GOP Sen. Susan Collins on Thursday urged the Department of Homeland Security and Immigration and Customs Enforcement to “immediately rescind” a new policy that would force foreign students to return home if the courses they are enrolled in are entirely online, calling it “unfair and unrealistic.”
Collins, R-Maine, in a letter to Acting Homeland Security Secretary Chad Wolf, called for the extension of an exemption adopted by ICE in March through the end of the 2020-2021 school year. The ICE exemption allowed international students with F-1 visas to attend classes online while retaining their visa status.
“The exemption worked and ought to be extended,” Collins wrote to Wolf. “Its termination on short-notice is especially troubling given that the Student and Exchange Visitor Program’s (SEVP) new guidance requires colleges and universities to certify by July 15—just one week from now—whether to not fall semester courses will be offered online only, in-person only, or using a hybrid model.”
Collins added: “Allowing these students to take courses online, if that option is available to them, would tend to slow the spread of COVID-19, whereas the SEVP’s new guidance could have the opposite effect.”
Collins doubled down, saying the new guidance “not only puts the education of one million foreign students at risk, but also the reputation of hundreds of institutions of higher education around our country,” specifically pointing to those in Maine, including Bowdoin College, Bates College and Colby college, and the University of Maine system.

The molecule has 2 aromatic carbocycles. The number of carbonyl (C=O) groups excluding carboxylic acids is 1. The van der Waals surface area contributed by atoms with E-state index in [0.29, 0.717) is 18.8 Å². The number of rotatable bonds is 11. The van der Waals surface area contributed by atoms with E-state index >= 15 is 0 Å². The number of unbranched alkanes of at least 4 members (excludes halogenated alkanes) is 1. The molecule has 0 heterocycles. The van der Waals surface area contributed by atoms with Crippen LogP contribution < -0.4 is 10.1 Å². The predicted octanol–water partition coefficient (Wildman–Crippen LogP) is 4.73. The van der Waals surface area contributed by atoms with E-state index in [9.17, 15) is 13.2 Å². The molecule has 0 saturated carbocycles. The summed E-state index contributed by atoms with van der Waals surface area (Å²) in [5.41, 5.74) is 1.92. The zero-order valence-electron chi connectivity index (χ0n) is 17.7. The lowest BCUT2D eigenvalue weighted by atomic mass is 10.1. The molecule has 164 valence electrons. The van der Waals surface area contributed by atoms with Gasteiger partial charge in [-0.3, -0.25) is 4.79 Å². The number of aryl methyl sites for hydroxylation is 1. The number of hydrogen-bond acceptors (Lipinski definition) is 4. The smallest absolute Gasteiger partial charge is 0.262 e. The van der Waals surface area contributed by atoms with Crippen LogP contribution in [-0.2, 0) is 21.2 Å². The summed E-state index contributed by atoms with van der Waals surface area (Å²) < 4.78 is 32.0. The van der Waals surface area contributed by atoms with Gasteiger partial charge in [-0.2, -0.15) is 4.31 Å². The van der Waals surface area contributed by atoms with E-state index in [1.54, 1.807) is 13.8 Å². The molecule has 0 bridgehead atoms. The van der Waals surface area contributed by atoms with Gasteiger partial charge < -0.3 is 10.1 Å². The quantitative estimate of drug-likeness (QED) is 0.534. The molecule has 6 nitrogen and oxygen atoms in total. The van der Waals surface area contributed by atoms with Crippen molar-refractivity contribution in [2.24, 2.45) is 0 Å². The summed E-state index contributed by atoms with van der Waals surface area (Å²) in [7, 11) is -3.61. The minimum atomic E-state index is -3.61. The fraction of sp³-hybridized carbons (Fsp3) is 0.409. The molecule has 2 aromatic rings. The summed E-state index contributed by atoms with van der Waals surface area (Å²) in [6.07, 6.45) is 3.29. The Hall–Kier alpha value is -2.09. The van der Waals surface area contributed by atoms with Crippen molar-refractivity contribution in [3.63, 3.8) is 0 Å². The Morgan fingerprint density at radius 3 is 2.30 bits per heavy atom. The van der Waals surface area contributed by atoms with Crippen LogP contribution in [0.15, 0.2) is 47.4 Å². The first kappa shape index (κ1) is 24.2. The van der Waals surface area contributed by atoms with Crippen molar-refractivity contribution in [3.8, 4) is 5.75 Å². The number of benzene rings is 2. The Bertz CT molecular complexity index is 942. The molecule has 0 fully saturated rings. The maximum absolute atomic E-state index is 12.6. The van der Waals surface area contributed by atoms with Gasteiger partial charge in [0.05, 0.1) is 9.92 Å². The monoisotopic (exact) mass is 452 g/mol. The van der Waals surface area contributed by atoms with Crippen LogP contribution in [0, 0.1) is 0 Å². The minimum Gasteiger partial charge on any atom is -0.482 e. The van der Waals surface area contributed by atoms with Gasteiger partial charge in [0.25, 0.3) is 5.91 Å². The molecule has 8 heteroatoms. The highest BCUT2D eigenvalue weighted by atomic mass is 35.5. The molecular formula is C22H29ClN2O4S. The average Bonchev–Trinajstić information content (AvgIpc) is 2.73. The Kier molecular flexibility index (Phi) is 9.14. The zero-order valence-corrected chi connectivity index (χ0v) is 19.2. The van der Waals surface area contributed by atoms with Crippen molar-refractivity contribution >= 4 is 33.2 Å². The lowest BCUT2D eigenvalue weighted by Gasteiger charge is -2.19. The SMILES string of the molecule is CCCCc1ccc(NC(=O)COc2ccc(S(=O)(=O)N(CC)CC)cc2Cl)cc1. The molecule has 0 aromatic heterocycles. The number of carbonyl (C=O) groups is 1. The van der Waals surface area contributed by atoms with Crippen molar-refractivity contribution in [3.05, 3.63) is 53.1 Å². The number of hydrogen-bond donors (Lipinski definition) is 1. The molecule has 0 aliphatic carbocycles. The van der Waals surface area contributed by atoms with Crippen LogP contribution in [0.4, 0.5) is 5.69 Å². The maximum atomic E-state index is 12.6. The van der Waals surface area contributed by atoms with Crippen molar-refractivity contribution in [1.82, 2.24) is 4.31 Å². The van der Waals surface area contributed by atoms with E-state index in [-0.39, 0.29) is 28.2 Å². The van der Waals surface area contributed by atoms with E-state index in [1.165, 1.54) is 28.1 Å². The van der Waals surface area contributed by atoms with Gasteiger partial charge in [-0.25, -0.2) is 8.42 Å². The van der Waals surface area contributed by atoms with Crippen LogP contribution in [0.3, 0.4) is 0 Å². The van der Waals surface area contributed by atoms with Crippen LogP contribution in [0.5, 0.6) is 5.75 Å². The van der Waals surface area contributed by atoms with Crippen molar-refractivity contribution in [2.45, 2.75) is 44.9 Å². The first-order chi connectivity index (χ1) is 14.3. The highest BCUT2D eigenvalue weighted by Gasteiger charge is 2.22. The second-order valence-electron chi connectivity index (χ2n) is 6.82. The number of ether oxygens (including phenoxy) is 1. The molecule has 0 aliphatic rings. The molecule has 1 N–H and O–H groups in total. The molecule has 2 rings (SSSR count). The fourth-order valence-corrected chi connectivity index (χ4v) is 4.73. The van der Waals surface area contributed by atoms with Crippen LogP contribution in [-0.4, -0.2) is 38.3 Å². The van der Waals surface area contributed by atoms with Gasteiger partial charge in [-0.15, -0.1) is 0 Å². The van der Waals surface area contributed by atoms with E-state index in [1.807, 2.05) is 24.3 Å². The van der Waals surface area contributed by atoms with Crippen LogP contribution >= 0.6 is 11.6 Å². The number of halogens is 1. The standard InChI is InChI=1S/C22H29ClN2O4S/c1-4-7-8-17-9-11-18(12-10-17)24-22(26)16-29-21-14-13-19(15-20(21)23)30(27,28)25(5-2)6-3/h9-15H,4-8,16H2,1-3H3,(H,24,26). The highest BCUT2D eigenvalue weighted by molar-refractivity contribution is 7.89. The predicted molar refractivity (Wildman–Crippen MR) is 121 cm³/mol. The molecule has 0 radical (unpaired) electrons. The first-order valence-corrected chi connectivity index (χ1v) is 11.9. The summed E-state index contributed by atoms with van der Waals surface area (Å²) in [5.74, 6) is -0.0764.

“I fear that the arbitrary and capricious SEVP guidance will cause real, deep, and long-lasting harm to these institutions and to our nation’s interests,” Collins added.
ICE announced this week that those on F-1 and M-1 student visas would need to leave the U.S. or transfer to another college if their schools offer classes entirely online when they reopen in the fall. If they do not, they could face deportation proceedings.
Additionally, the agency announced that the State Department will not issue visas to students enrolled in full online programs, and that U.S. Customs and Border Protection (CBP) would not allow them into the country.
Meanwhile, Harvard University and the Massachusetts Institute of Technology (MIT) sued DHS this week over the policy. The lawsuit stated that “for many students, returning to their home countries to participate in online instruction is impossible, impracticable, prohibitively expensive, and/or dangerous.”
The lawsuit by Harvard and MIT seeks a temporary restraining order and a preliminary injunction stopping the policy from being enforced. According to The Harvard Crimson, which first reported the lawsuit, the guidelines were released shortly after Harvard announced it would house no more than 40 percent of undergraduates and would hold all classes online in the fall.
The Associated Press reports that nearly 400,000 foreigners received student visas in the 12-month period that ended Sept. 30, down more than 40 percent from four years earlier.
The policy comes amid a broader push by the Trump administration to have schools and colleges open fully in the fall as a building block for the reopening of the country as a whole.
Meanwhile, the Trump administration has kept up with strict policies on immigration, related to both the spread of the virus and the economic recovery.
The administration is quickly turning away illegal immigrants and asylum seekers at the border, often with minimal time, if any, in detention. President Trump last month signed an order expanding immigration restrictions to include bars on a number of guest worker programs until the end of the year.
Fox News' Adam Shaw and The Associated Press contribued to this report.